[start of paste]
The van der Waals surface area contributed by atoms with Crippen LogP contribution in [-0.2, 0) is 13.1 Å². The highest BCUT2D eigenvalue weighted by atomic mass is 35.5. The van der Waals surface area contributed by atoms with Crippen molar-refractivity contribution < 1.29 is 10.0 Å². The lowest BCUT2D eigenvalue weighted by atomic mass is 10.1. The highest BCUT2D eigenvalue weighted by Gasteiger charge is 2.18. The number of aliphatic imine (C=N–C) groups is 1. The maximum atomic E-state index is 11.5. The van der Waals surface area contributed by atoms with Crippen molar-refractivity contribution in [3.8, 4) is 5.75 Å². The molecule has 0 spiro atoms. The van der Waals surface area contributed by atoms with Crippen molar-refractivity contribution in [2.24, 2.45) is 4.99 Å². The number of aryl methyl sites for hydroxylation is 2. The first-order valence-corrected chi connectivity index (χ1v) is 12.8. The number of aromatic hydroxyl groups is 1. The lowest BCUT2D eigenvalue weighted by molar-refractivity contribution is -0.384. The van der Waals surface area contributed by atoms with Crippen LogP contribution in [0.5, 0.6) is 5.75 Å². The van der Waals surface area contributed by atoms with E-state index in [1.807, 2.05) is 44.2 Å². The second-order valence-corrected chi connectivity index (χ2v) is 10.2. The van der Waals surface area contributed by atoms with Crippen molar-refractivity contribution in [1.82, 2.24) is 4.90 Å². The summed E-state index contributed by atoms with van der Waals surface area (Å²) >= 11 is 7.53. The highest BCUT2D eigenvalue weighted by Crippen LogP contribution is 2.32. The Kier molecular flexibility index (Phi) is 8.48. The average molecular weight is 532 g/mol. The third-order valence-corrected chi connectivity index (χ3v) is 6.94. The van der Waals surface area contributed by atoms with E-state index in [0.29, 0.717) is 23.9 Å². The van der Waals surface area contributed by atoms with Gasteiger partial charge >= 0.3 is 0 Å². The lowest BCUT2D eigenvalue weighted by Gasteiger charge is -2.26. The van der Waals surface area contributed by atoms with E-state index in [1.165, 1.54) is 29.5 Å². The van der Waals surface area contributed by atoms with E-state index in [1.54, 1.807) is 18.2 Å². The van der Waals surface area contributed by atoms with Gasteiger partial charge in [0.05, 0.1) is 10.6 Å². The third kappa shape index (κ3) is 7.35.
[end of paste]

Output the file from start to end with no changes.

The van der Waals surface area contributed by atoms with Crippen LogP contribution in [-0.2, 0) is 13.1 Å². The highest BCUT2D eigenvalue weighted by atomic mass is 35.5. The van der Waals surface area contributed by atoms with Crippen molar-refractivity contribution < 1.29 is 10.0 Å². The lowest BCUT2D eigenvalue weighted by atomic mass is 10.1. The highest BCUT2D eigenvalue weighted by Gasteiger charge is 2.18. The number of aliphatic imine (C=N–C) groups is 1. The maximum atomic E-state index is 11.5. The van der Waals surface area contributed by atoms with Crippen molar-refractivity contribution in [3.8, 4) is 5.75 Å². The molecule has 0 spiro atoms. The van der Waals surface area contributed by atoms with Crippen molar-refractivity contribution in [2.24, 2.45) is 4.99 Å². The number of aryl methyl sites for hydroxylation is 2. The first-order valence-corrected chi connectivity index (χ1v) is 12.8. The number of aromatic hydroxyl groups is 1. The lowest BCUT2D eigenvalue weighted by molar-refractivity contribution is -0.384. The van der Waals surface area contributed by atoms with Crippen LogP contribution in [0.5, 0.6) is 5.75 Å². The van der Waals surface area contributed by atoms with E-state index in [1.807, 2.05) is 44.2 Å². The second-order valence-corrected chi connectivity index (χ2v) is 10.2. The van der Waals surface area contributed by atoms with Crippen molar-refractivity contribution in [1.82, 2.24) is 4.90 Å². The summed E-state index contributed by atoms with van der Waals surface area (Å²) >= 11 is 7.53. The highest BCUT2D eigenvalue weighted by Crippen LogP contribution is 2.32. The Kier molecular flexibility index (Phi) is 8.48. The average molecular weight is 532 g/mol. The third-order valence-corrected chi connectivity index (χ3v) is 6.94. The van der Waals surface area contributed by atoms with E-state index in [0.29, 0.717) is 23.9 Å². The van der Waals surface area contributed by atoms with Gasteiger partial charge >= 0.3 is 0 Å². The lowest BCUT2D eigenvalue weighted by Gasteiger charge is -2.26. The van der Waals surface area contributed by atoms with E-state index in [1.165, 1.54) is 29.5 Å². The van der Waals surface area contributed by atoms with E-state index in [1.54, 1.807) is 18.2 Å². The van der Waals surface area contributed by atoms with Gasteiger partial charge in [0.05, 0.1) is 10.6 Å². The third kappa shape index (κ3) is 7.35.